Melissa Armstrong, University of Florida – What You’re Not Telling Your Doctor

Are you telling your doctor enough about yourself?

Melissa Armstrong, assistant professor in the department of neurology at the University of Florida, explores shared decision making and how it can affect your health.

Dr. Armstrong is an assistant professor of neurology at the University of Florida (Gainesville, FL, USA) and Director of the Mangurian Clinical-Research Center for Lewy Body and Parkinson’s Disease Dementia. She also serves as an evidence-based medicine methodology consultant for the American Academy of Neurology’s clinical practice guideline program. She currently has a career development grant from the Agency for Healthcare Research and Quality (AHRQ) to investigate the impact of patient, caregiver, and advocate engagement on clinical practice guideline question development. Her research focuses on mechanisms and outcomes of patient engagement in guidelines, patient and family engagement in clinical decision-making, and patient-centered outcomes in Lewy body dementia.

What You’re Not Telling Your Doctor

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Shared decision making is the term used to describe the approach in healthcare where patients and physicians partner to make a medical decision by considering the patient’s values and goals alongside the best medical evidence.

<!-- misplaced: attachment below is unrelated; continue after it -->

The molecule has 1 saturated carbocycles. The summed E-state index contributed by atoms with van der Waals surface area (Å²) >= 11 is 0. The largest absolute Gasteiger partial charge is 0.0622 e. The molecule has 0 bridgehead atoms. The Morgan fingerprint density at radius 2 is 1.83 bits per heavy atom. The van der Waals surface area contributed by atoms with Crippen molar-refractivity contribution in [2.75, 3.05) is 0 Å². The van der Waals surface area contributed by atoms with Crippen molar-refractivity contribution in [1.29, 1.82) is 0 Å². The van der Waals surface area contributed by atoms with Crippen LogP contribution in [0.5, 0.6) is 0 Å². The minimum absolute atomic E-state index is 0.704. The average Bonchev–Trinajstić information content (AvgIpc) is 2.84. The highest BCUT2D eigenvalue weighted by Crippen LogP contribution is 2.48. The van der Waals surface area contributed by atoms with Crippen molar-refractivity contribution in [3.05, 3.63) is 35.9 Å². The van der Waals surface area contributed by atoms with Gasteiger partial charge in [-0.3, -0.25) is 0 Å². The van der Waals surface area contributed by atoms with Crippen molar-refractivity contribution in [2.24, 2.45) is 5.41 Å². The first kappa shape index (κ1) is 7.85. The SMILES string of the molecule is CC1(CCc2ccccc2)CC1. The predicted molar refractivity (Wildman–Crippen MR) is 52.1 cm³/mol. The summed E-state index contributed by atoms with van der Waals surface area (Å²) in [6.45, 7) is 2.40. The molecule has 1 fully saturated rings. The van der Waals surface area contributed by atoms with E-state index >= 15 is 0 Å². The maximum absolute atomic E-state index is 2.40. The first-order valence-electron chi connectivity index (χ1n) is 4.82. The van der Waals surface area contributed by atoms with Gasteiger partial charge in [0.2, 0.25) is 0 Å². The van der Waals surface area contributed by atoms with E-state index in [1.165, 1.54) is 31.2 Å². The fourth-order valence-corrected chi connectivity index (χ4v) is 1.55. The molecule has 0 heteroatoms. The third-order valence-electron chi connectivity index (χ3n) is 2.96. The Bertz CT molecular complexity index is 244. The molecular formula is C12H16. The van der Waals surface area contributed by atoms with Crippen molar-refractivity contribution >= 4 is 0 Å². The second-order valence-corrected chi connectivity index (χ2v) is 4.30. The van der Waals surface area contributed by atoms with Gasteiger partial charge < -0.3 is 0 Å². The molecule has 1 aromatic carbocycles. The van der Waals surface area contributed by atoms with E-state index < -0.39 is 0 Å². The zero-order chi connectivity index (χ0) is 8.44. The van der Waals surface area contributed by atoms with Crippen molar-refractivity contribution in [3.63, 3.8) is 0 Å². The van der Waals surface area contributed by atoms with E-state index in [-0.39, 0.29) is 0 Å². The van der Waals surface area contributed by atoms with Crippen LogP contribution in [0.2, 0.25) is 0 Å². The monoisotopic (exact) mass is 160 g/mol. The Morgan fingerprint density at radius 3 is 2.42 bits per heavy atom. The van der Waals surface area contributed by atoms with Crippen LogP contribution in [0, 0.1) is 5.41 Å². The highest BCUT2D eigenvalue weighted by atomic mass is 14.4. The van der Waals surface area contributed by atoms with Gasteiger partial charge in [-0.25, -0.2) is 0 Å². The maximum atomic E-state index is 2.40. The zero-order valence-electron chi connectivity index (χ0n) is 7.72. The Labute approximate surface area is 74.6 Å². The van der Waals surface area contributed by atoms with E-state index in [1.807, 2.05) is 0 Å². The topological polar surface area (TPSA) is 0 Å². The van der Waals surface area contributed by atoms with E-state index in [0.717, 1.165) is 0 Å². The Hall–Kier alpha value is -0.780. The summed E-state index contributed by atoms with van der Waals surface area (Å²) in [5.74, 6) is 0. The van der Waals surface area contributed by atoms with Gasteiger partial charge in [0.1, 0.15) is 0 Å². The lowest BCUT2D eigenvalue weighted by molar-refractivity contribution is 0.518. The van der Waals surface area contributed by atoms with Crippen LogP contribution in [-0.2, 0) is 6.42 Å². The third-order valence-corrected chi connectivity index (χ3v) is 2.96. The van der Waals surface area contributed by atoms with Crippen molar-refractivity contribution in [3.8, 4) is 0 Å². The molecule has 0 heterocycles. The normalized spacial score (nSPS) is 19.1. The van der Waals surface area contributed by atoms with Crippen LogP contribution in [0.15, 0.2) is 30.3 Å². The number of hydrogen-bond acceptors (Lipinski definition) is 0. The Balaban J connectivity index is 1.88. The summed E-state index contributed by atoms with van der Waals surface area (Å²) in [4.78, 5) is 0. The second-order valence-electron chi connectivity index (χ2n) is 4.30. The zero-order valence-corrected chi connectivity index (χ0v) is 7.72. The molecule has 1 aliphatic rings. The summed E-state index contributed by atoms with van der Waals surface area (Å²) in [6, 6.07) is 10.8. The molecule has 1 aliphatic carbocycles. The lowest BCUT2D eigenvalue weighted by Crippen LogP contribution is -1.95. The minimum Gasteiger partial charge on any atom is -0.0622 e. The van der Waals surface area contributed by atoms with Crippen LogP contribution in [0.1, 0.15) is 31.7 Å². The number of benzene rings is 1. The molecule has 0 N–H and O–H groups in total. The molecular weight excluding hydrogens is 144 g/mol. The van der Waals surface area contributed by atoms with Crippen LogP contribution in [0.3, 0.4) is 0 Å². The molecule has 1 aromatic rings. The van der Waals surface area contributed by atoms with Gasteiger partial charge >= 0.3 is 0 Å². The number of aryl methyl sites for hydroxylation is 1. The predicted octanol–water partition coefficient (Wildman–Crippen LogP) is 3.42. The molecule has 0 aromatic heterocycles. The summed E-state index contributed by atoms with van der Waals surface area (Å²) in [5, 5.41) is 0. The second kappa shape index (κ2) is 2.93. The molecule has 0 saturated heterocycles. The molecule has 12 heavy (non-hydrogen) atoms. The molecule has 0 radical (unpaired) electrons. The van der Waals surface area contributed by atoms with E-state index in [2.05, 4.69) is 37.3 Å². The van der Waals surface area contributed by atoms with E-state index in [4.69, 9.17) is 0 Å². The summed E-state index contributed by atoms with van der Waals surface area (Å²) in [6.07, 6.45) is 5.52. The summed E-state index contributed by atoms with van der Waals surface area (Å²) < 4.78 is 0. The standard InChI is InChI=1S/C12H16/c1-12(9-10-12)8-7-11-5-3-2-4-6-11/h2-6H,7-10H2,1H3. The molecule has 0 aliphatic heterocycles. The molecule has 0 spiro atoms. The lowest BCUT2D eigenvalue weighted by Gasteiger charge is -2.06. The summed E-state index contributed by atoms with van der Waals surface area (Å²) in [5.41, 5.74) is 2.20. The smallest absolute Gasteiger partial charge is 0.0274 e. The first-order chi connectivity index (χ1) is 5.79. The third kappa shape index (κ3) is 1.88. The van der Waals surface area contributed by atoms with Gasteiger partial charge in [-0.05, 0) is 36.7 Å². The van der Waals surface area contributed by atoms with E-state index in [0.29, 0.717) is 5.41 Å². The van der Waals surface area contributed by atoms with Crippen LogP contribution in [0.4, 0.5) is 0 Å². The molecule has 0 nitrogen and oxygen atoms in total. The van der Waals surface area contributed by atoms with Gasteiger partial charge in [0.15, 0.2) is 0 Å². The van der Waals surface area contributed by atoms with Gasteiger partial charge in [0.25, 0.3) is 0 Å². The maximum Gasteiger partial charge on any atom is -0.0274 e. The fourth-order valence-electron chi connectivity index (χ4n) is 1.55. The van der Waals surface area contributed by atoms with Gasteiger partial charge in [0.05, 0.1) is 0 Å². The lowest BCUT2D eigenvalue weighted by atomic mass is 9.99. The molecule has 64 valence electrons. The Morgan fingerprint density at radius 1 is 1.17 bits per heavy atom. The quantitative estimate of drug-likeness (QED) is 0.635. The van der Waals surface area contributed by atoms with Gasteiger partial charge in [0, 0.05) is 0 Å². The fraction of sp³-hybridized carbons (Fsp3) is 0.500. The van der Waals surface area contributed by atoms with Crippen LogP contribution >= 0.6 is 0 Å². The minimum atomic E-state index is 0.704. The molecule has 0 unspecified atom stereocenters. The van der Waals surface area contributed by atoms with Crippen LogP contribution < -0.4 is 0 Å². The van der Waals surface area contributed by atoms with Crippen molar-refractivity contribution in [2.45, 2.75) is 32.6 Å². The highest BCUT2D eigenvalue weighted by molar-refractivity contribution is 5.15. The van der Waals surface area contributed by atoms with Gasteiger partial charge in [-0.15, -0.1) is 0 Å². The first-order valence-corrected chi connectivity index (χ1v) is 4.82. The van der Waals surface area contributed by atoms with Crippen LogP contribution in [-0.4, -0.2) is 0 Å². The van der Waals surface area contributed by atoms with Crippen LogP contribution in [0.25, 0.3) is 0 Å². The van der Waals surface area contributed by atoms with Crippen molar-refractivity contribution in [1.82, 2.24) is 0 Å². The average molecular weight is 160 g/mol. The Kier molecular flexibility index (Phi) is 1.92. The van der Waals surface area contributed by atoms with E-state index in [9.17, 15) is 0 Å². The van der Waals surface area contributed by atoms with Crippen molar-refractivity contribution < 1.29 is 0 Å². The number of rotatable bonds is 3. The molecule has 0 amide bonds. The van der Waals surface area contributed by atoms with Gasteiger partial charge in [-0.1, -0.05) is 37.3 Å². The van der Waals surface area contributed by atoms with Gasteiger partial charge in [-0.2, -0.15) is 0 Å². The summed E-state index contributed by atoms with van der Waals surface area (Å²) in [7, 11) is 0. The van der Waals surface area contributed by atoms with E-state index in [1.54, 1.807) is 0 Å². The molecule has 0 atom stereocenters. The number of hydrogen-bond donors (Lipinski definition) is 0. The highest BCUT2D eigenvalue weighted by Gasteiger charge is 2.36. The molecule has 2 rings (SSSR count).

In order to do shared decision making, physicians must know their patients’ values and goals. Values might include continuing to live independently at home, managing a bothersome symptom without medication side effects impacting work or school, or avoiding medications. Values can be general approaches to life or can reflect someone’s judgement on the pros and cons of a specific situation. Values can also relate to a specific moment in time, such as wanting better symptom control for a wedding.

Knowing a patient’s values helps physicians provide high quality medical care and gives a context for decisions. Shared decision making itself involves multiple steps. First, identify the decision to be made. Second, discuss the medical evidence for the different options. What is the chance that a treatment will help? What are the risks? What are the costs? Third, explore how the patient’s values and goals interact with the different options. Finally, make the decision.

Research shows that shared decision making results in improved medical knowledge and understanding, higher patient satisfaction, and greater trust between patients and physicians. Decision aids – tools that guide patients and physicians through the shared decision making process – increase knowledge, lower patients’ internal conflict when making a decision, and get patients more engaged in the decision-making process.  

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